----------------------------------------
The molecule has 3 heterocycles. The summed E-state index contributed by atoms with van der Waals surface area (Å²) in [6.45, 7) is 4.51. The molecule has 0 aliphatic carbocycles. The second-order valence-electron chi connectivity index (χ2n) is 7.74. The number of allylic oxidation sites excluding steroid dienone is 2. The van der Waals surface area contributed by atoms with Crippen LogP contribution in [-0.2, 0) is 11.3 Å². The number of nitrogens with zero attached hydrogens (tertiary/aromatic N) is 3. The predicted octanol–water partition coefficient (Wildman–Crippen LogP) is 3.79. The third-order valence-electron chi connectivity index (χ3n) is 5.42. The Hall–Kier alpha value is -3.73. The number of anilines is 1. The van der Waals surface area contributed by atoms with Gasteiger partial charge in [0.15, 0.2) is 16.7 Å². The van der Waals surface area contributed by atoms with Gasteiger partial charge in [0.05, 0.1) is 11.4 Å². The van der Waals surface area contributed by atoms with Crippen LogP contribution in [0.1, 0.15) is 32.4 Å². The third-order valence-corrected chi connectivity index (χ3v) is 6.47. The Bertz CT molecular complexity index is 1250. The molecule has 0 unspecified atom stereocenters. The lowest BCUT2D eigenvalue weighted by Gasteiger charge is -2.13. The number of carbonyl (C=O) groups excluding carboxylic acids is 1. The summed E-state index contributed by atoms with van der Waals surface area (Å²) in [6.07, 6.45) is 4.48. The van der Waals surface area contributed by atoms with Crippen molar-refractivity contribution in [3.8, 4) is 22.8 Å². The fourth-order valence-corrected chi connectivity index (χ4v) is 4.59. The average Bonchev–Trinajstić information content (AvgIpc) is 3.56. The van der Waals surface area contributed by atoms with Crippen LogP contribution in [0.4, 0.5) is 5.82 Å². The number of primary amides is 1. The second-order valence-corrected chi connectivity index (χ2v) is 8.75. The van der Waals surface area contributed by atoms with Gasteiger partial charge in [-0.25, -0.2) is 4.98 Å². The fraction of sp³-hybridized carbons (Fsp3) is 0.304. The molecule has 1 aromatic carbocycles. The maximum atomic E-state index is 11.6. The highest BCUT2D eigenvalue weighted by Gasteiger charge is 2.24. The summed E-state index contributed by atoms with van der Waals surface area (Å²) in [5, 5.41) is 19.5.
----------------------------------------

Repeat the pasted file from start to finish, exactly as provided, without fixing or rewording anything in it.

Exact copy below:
The molecule has 3 heterocycles. The summed E-state index contributed by atoms with van der Waals surface area (Å²) in [6.45, 7) is 4.51. The molecule has 0 aliphatic carbocycles. The second-order valence-electron chi connectivity index (χ2n) is 7.74. The number of allylic oxidation sites excluding steroid dienone is 2. The van der Waals surface area contributed by atoms with Crippen LogP contribution in [-0.2, 0) is 11.3 Å². The number of nitrogens with zero attached hydrogens (tertiary/aromatic N) is 3. The predicted octanol–water partition coefficient (Wildman–Crippen LogP) is 3.79. The third-order valence-electron chi connectivity index (χ3n) is 5.42. The Hall–Kier alpha value is -3.73. The number of anilines is 1. The van der Waals surface area contributed by atoms with Gasteiger partial charge in [0.15, 0.2) is 16.7 Å². The van der Waals surface area contributed by atoms with Gasteiger partial charge in [0.05, 0.1) is 11.4 Å². The van der Waals surface area contributed by atoms with Crippen LogP contribution in [0.1, 0.15) is 32.4 Å². The third-order valence-corrected chi connectivity index (χ3v) is 6.47. The Bertz CT molecular complexity index is 1250. The molecule has 0 unspecified atom stereocenters. The lowest BCUT2D eigenvalue weighted by Gasteiger charge is -2.13. The number of carbonyl (C=O) groups excluding carboxylic acids is 1. The summed E-state index contributed by atoms with van der Waals surface area (Å²) in [6.07, 6.45) is 4.48. The van der Waals surface area contributed by atoms with Crippen molar-refractivity contribution in [3.8, 4) is 22.8 Å². The fourth-order valence-corrected chi connectivity index (χ4v) is 4.59. The average Bonchev–Trinajstić information content (AvgIpc) is 3.56. The van der Waals surface area contributed by atoms with Crippen LogP contribution in [0.4, 0.5) is 5.82 Å². The number of primary amides is 1. The second-order valence-corrected chi connectivity index (χ2v) is 8.75. The van der Waals surface area contributed by atoms with Gasteiger partial charge in [-0.25, -0.2) is 4.98 Å². The fraction of sp³-hybridized carbons (Fsp3) is 0.304. The molecule has 1 aromatic carbocycles. The maximum atomic E-state index is 11.6. The highest BCUT2D eigenvalue weighted by Gasteiger charge is 2.24. The summed E-state index contributed by atoms with van der Waals surface area (Å²) in [5, 5.41) is 19.5.